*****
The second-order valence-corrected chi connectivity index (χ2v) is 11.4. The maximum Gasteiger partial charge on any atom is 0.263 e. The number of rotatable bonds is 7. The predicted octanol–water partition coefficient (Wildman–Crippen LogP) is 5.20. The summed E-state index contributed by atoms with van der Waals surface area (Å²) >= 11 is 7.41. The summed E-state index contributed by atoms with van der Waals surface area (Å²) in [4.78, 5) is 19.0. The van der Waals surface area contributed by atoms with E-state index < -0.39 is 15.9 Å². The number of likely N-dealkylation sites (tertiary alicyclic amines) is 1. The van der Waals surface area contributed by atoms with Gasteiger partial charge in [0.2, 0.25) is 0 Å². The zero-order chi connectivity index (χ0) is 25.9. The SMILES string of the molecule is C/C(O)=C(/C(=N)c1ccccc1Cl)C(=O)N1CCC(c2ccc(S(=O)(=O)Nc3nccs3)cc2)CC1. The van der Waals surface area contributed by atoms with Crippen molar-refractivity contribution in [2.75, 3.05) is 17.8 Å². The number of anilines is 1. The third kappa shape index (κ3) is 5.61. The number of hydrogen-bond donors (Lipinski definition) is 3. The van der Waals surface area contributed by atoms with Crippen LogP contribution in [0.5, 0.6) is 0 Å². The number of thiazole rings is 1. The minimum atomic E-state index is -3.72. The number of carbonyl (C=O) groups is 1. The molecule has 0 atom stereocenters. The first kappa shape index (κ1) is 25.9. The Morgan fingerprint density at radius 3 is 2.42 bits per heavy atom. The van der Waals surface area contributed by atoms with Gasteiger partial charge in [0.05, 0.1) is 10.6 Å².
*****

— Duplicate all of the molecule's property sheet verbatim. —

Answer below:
The second-order valence-corrected chi connectivity index (χ2v) is 11.4. The maximum Gasteiger partial charge on any atom is 0.263 e. The number of rotatable bonds is 7. The predicted octanol–water partition coefficient (Wildman–Crippen LogP) is 5.20. The summed E-state index contributed by atoms with van der Waals surface area (Å²) >= 11 is 7.41. The summed E-state index contributed by atoms with van der Waals surface area (Å²) in [4.78, 5) is 19.0. The van der Waals surface area contributed by atoms with E-state index < -0.39 is 15.9 Å². The number of likely N-dealkylation sites (tertiary alicyclic amines) is 1. The van der Waals surface area contributed by atoms with Gasteiger partial charge in [0.2, 0.25) is 0 Å². The zero-order chi connectivity index (χ0) is 25.9. The SMILES string of the molecule is C/C(O)=C(/C(=N)c1ccccc1Cl)C(=O)N1CCC(c2ccc(S(=O)(=O)Nc3nccs3)cc2)CC1. The van der Waals surface area contributed by atoms with Crippen molar-refractivity contribution in [2.75, 3.05) is 17.8 Å². The number of anilines is 1. The third kappa shape index (κ3) is 5.61. The number of hydrogen-bond donors (Lipinski definition) is 3. The van der Waals surface area contributed by atoms with Crippen LogP contribution in [0.5, 0.6) is 0 Å². The number of thiazole rings is 1. The minimum atomic E-state index is -3.72. The number of carbonyl (C=O) groups is 1. The molecule has 0 atom stereocenters. The first kappa shape index (κ1) is 25.9. The Morgan fingerprint density at radius 3 is 2.42 bits per heavy atom. The van der Waals surface area contributed by atoms with Gasteiger partial charge in [0.05, 0.1) is 10.6 Å².